- Knowing what to look for and the causes of nutrient deficiencies can help you consider what, if any management decisions are necessary for next season.
- There can be many causes and sometimes multiple contributors to nutrient deficiency symptoms.
- When growing conditions are ideal, there may simply not be enough nutrients left in the soil toward the end of the season for corn to reach its maximum possible yield potential.
Even after the best of growing conditions, symptoms of nutrient deficiencies can surface in late season corn. Knowing what to look for and the causes of nutrient deficiencies can help you consider what, if any management decisions are necessary for next season.
Late Season Deficiency Symptoms
Symptoms of late season nutrient deficiency can appear on leaves, ears, and stalks. The deficiency symptoms related to the primary macronutrients used by corn plants, nitrogen (N), phosphorus (P), and potassium (K), are outlined below.
Leaves: Firing of and dropping of lower leaves (Figure 1). Late season symptoms appear first on the lower leaves as a yellowing and tissue die off occurring in a V-shaped pattern, starting at the tip and progressing down the midrib of the leaf.
Ears: Tip dieback—poorly filled or unfilled ear tips with little or no kernel development in one of more inches of ear tip; Nubbin ears —small misshapen ears with poor kernel set; Zipper ears—one or more kernel rows are absent that can result in a curved cob.
Stalks: Weakened stalks due to plant cannibalizing stalks to translocate nutrients to feed the ears.
Ears: Deficiency can interfere with pollination and result in poor, incomplete kernel set.
Ears: Lightweight ears with poorly filled, shrunken kernels.
Stalks: Weakened stalks, prone to lodging.
Sometimes, symptoms may not have as great an impact on yield as you might think. For instance, unfilled kernels at the ear tip occur even under excellent growing conditions. Favorable growing conditions can result in a greater than normal number of potential kernels per row, and even if all kernels are not filled, the number filled may still be at or above normal. When ears are consistently filled all the way to the tip, it can actually indicate that planting populations should be pushed higher to optimize yields.3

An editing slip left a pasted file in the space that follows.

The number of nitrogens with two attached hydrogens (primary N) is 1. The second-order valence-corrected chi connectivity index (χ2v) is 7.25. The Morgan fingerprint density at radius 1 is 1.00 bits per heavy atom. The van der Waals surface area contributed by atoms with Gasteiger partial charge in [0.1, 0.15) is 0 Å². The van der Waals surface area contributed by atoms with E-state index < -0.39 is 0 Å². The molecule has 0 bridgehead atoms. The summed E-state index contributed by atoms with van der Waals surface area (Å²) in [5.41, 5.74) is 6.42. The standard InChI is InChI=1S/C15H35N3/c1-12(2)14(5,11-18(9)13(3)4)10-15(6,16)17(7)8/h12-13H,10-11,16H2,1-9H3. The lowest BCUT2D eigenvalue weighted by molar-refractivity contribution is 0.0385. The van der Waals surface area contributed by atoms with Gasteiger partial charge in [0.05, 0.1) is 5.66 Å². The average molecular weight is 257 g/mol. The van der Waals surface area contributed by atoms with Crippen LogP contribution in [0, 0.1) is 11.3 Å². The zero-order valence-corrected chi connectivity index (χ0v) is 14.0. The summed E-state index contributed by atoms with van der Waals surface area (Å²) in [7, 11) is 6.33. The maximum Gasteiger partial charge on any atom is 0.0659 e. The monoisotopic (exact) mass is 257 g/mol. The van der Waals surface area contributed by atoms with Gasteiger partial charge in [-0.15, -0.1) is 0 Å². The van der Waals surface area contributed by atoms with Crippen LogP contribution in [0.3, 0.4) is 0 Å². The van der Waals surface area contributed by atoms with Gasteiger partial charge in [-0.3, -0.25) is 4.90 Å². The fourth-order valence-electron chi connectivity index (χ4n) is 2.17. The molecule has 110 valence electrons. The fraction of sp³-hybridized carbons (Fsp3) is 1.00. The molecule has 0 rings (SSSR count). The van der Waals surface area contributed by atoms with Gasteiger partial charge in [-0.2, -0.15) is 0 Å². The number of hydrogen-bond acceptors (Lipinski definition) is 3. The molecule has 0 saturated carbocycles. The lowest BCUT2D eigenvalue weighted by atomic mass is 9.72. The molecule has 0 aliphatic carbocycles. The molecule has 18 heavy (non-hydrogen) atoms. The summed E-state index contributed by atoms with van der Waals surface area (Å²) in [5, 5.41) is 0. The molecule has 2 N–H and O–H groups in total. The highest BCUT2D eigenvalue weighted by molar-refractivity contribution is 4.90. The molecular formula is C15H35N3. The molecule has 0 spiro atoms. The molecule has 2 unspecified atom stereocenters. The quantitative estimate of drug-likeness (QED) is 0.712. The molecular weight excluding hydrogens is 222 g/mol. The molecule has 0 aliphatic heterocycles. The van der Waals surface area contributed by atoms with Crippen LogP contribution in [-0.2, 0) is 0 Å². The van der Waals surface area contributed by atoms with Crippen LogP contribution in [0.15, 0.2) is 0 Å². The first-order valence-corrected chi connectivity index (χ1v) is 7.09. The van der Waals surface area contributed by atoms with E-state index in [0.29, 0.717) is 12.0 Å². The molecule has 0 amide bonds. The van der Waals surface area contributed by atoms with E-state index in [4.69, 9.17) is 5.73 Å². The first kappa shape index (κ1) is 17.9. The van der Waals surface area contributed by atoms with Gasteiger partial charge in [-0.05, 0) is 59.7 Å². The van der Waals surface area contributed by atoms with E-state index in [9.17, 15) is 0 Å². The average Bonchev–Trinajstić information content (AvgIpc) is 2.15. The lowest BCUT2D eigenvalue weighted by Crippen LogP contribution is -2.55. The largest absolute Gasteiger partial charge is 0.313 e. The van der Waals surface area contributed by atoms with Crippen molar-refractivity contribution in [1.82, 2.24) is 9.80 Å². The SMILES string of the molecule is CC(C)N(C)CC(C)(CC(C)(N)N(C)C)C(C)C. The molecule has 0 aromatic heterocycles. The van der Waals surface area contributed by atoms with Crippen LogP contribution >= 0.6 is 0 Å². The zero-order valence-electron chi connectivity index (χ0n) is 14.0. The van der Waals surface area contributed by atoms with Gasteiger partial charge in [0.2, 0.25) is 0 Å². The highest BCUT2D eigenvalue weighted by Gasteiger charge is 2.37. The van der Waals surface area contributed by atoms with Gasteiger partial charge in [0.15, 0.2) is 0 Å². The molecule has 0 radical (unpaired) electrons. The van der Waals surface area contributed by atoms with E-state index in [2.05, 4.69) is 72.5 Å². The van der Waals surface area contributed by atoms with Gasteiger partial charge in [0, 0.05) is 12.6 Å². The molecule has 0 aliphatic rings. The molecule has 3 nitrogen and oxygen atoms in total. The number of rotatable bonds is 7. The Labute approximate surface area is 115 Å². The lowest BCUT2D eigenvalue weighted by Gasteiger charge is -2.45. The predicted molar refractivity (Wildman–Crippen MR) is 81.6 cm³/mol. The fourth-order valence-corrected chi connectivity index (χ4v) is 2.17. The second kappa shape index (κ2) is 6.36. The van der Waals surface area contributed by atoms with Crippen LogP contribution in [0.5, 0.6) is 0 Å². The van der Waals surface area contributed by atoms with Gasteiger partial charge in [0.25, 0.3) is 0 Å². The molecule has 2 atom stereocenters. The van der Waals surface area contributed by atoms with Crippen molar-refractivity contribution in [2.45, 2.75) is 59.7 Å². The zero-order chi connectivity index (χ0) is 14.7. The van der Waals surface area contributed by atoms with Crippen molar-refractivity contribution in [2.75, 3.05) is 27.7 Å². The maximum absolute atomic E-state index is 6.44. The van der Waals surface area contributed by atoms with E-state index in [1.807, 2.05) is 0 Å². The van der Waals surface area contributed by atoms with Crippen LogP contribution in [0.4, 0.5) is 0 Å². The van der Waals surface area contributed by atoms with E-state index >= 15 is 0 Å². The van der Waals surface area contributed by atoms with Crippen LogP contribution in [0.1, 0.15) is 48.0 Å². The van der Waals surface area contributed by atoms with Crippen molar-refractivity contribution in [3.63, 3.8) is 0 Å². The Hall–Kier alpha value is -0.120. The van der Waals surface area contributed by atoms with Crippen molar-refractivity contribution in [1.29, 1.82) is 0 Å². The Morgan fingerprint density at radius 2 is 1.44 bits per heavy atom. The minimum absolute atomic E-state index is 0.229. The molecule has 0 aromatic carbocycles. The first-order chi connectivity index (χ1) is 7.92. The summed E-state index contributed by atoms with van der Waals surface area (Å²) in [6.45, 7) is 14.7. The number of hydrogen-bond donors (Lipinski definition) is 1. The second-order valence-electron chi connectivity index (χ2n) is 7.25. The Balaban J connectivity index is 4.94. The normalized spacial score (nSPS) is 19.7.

Is Nutrient Deficiency the Cause?
Are all these symptoms a result of nutrient deficiency? Not necessarily. There can be many causes and sometimes multiple contributors to several of these symptoms. For more information about other causes of abnormal corn ears, see ‘Abnormal Corn Ear Development’ in the Agronomy Library on http://www.channel.com.
There are different ways to investigate whether or not fertility deficiencies caused or may have contributed to a corn symptom. Nutrient deficiencies can occur within the corn plant, due to root uptake issues, or through an actual soil nutrient deficiency. One way to evaluate if the symptom was caused by a nutrient deficiency is by using the end-of-season cornstalk test. The N status of a corn crop can be assessed by measuring nitrate concentrations in the lower portion of cornstalks at the end of the growing season. For further information on this method, as well as assessing the fertility of your soils, see ‘Assessing Nutrient Availability for Corn’ and ‘Keys to Reliable Soil Test Information’ on www.channel.com.